James Carville famously said about the 1992 election, “It’s the economy, stupid.” But right afterwards, he also said, “Don’t forget about health care.”
Republican presidential nominee’s pick of Paul Ryan as his vice presidential candidate solidifies what was already clear–that this election will be the most consequential election for health care in this country’s history.
A few weeks ago, I was on a panel about the Affordable Care Act, and the question came up how the election would impact its implementation. One panelist said that he didn’t believe that even a Republican President and Congress would fully repeal the measure–too many individual provisions are too popular to undo. I tended to side more with another panelist, who suggested that even though Governor Romney passsed a similar health care reform in his state, we should take him at his word, that he would seek a full repeal as President.
What I neglected to say is that election is far more consequential than that–it’s not just the future of the Affordable Care Act and all its’ benefits, but the future of Medicare and Medicaid as well. Candidate Romney had already endorsed the Paul Ryan budget–which includes not just dramatic tax cuts geared toward the wealthy, but what many have called the end of Medicare and Medicaid as we know it. Medicare would be transformed into a voucher program; Medicaid would be relegated to block grants to states. Neither would provide the security or guarantees to patients or families. In fact, the defining characteristic of the Ryan plan is not to reduce the cost of health care, but to shift the risk and cost of health care, from the federal government–to states, seniors, and families.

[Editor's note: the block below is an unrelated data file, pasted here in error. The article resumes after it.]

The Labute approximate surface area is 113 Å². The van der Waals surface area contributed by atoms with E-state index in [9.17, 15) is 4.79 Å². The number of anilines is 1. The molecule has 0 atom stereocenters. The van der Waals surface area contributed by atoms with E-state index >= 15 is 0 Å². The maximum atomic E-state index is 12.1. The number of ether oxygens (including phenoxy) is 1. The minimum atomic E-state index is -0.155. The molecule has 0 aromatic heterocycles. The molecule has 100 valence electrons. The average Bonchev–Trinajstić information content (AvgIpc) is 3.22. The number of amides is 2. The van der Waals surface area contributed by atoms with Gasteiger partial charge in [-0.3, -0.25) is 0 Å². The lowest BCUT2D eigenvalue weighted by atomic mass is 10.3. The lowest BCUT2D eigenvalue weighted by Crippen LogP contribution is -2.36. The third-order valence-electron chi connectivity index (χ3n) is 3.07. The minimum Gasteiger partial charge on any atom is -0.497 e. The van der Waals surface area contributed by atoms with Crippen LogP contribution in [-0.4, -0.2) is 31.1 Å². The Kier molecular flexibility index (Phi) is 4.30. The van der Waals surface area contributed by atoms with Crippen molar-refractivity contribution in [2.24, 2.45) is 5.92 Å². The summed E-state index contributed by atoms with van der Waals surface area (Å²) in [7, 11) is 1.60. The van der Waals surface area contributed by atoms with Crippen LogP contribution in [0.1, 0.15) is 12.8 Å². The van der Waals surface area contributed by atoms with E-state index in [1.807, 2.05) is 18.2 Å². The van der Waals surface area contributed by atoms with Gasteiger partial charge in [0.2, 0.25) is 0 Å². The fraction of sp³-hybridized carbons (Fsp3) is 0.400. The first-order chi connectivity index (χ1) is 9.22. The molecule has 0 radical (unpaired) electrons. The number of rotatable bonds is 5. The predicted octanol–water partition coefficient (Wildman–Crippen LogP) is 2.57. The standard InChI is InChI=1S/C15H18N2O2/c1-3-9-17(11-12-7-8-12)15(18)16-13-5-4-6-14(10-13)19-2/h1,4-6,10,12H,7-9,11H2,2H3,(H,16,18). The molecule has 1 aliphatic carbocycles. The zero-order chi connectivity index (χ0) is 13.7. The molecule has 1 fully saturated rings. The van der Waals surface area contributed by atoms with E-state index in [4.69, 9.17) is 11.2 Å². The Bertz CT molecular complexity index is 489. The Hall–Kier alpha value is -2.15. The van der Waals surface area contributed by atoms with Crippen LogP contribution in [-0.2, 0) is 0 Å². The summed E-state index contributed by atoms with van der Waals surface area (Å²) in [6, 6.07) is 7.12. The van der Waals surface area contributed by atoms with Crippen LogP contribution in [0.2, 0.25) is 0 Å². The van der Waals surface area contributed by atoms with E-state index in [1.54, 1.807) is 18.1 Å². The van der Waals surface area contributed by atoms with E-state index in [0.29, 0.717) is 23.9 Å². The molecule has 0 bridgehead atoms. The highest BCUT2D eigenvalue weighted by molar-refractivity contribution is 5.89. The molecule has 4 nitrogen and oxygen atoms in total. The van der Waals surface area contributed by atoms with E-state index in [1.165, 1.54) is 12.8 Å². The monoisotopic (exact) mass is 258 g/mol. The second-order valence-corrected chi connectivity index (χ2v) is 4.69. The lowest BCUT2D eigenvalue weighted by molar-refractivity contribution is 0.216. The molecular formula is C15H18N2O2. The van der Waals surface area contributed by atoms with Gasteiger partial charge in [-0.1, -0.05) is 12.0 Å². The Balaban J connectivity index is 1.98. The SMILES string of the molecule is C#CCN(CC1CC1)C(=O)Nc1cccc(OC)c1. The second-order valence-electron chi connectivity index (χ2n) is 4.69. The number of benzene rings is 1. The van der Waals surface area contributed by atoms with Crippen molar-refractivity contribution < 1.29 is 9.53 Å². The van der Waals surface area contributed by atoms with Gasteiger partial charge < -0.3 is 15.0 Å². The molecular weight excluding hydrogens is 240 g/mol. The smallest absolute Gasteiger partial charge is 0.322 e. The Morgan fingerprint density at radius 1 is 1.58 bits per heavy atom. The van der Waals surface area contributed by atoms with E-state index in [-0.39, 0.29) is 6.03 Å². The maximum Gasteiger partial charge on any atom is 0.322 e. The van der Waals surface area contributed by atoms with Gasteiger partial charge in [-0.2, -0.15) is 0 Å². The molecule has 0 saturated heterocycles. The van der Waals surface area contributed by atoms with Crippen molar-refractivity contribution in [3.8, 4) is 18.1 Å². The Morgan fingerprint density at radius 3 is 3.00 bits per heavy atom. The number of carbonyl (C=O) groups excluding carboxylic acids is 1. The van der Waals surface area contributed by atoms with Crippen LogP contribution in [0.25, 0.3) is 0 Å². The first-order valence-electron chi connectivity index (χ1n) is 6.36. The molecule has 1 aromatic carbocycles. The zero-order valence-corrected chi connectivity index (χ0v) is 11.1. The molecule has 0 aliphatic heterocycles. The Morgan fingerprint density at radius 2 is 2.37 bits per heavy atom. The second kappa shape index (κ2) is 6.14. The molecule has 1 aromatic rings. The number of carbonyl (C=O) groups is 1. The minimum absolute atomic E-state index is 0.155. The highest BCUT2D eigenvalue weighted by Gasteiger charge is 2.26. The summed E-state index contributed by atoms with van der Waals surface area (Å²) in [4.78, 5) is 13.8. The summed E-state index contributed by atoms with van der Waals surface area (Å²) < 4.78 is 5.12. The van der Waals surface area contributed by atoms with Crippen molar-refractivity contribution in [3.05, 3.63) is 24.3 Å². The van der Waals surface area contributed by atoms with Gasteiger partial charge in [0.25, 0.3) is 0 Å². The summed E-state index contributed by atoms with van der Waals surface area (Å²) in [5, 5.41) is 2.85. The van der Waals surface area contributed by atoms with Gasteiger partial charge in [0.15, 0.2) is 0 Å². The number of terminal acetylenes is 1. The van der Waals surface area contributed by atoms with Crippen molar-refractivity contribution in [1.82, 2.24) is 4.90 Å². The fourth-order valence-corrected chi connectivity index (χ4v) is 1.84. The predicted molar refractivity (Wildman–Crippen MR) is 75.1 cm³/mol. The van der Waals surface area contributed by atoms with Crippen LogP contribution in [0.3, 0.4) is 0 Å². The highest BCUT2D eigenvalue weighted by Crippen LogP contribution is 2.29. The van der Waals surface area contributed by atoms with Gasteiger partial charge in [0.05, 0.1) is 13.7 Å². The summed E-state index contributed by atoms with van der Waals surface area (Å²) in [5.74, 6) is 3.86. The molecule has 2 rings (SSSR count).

This is a deliberate shift–the thinking is individual consumers, feeling the economic pain more, will be more incentivized to shop for the best value. This ignores that individuals are particularly ill-equipped to bargain for better prices–they lack the data and information, the bulk purchasing power, and the ability to say “no” in the case of needed care. That’s why the Affordable Care Act seeks systemic solutions–better research into determining the most effective treatments; getting people preventative care early; changing the incentives of our broken insurance market; and an Exchange that negotiates for better value on behalf of millions.
But now, candidate Romney has further embraced this risk shift with his vice presidential pick who seeks to dismantle the three pillars of our health system–Medicare, Medicaid, and the Affordable Care Act.
This election will be a very clear, stark choice about the future of our health care system–as part of even a larger conversation about tax fairness and middle-class opportunity. The stakes could not be higher–not just with their visions and plans, but with the challenges and opportunity that arises next year as both cuts and taxes are set to trigger on January 1, 2013 without Congressional action. The President and now his Republican challengers have seemingly gone “all in” in a poker game about their very different philosophers–but the losers in that game could be all of us, and the health care system we all rely on.